A Poem called Pandemic and other thoughts

I haven’t written much this month. With everything going on in the world, taking the time to write a post each day seemed almost self absorbed. I wanted to keep my family close and focus on helping them and others in my community. This week I’ve started to feel that our new, stay-at-home normal has reached the point of equilibrium and I have some mental space to start writing again.

What I have been doing a lot this month is reading. Sites like Brain PickingsRaptitudeBarking up the Wrong Tree, and Farnam Street have helped a lot. I hope something of what I write helps others in the way these writers (and many others) have helped me.


Steven Pressfield shared this excellent poem by Lynn Ungar. It’s so good I want to pass it along to you. I hope during this time of disruption we can find positive change as we reach out to each other with our hearts.

Pandemic

What if you thought of it
as the Jews consider the Sabbath—
the most sacred of times?
Cease from travel.
Cease from buying and selling.
Give up, just for now,
on trying to make the world
different than it is.
Sing. Pray. Touch only those
to whom you commit your life.
Center down.

And when your body has become still,
reach out with your heart.
Know that we are connected
in ways that are terrifying and beautiful.
(You could hardly deny it now.)
Know that our lives
are in one another’s hands.
(Surely, that has come clear.)
Do not reach out your hands.
Reach out your heart.
Reach out your words.
Reach out all the tendrils
of compassion that move, invisibly,
where we cannot touch.

Promise this world your love–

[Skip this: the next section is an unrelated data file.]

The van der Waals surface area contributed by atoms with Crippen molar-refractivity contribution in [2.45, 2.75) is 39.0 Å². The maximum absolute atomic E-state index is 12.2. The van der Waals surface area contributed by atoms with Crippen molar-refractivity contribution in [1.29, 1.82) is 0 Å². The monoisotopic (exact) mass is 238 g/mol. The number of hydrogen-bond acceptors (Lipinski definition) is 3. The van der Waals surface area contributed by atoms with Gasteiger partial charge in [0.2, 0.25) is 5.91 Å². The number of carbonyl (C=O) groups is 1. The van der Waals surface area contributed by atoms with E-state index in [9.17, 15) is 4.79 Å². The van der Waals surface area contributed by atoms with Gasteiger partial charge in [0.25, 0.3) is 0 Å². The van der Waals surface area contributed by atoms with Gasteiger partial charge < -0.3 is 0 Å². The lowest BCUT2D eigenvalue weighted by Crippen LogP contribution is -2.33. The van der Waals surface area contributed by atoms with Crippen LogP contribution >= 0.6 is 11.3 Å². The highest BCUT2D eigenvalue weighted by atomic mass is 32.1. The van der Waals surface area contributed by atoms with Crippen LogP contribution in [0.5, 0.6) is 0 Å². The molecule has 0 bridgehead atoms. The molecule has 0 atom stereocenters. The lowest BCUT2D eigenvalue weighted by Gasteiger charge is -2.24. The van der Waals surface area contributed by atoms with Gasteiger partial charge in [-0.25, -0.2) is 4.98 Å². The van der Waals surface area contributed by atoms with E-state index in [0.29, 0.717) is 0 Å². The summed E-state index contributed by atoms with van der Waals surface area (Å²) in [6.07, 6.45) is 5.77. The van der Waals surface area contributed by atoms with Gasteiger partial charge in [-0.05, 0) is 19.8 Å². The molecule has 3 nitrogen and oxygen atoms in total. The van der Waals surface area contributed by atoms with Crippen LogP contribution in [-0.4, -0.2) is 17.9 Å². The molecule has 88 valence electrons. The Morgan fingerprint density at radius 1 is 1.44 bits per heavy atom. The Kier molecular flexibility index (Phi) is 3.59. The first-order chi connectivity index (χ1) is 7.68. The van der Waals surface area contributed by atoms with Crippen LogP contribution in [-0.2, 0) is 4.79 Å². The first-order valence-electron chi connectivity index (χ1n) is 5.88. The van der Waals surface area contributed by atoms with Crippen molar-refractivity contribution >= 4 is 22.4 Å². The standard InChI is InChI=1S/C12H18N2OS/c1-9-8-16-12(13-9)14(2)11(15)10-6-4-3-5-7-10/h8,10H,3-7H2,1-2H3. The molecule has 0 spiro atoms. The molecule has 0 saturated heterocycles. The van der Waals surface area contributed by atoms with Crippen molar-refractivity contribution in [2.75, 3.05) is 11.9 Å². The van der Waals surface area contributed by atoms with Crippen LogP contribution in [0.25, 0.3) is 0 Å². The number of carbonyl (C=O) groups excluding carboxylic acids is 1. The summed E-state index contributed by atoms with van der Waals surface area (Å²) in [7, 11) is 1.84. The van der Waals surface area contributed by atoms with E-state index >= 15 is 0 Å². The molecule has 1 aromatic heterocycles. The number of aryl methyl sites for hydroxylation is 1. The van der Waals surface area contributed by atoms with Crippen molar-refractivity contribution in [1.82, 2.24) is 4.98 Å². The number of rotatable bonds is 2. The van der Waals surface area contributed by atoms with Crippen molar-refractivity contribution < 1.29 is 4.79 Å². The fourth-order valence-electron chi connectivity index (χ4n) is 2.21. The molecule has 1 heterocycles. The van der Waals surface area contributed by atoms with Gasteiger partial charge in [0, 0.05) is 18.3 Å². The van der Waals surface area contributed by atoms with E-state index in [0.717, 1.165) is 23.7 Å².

for better or for worse,
in sickness and in health,
so long as we all shall live.

–Lynn Ungar 3/11/20


Chris Shephard put together a beautiful virtual choir version of the poem with music by Martin Sedek.


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The Joy of Morning Walks

Walking is such a natural act, but many people don’t do much of it. This isn’t (necessarily) because we’re lazy. Some places aren’t well situated for frequent walking. If that’s true for you it’s still worth creating the time to walk. Walking without music, podcasts, or headphones provides a perfect environment for inspiration.

This morning it was 37ºF (3ºC) when I started walking. It took a few minutes for my joints to warm up, then everything else did too. Listening to the birds, watching the squirrels, and saying hello to fellow walkers took up a bit of the walk, but most of the time was calm and quiet.

I planned for a department meetup. Marketing ideas bubbled and stewed. Concepts from a book resurfaced with ways to apply them.

As the sun came out it warmed everything up nicely. I watched a dog play in a creek, saw a squirrel make an impossible jump, and even ran across some deer.

By the time I received my first notification on my phone the day was planned and it was time to turn around and head for work.

So much of our life is spent rushing. Make time for a walk. When you have uninterrupted time to think amazing things happen.


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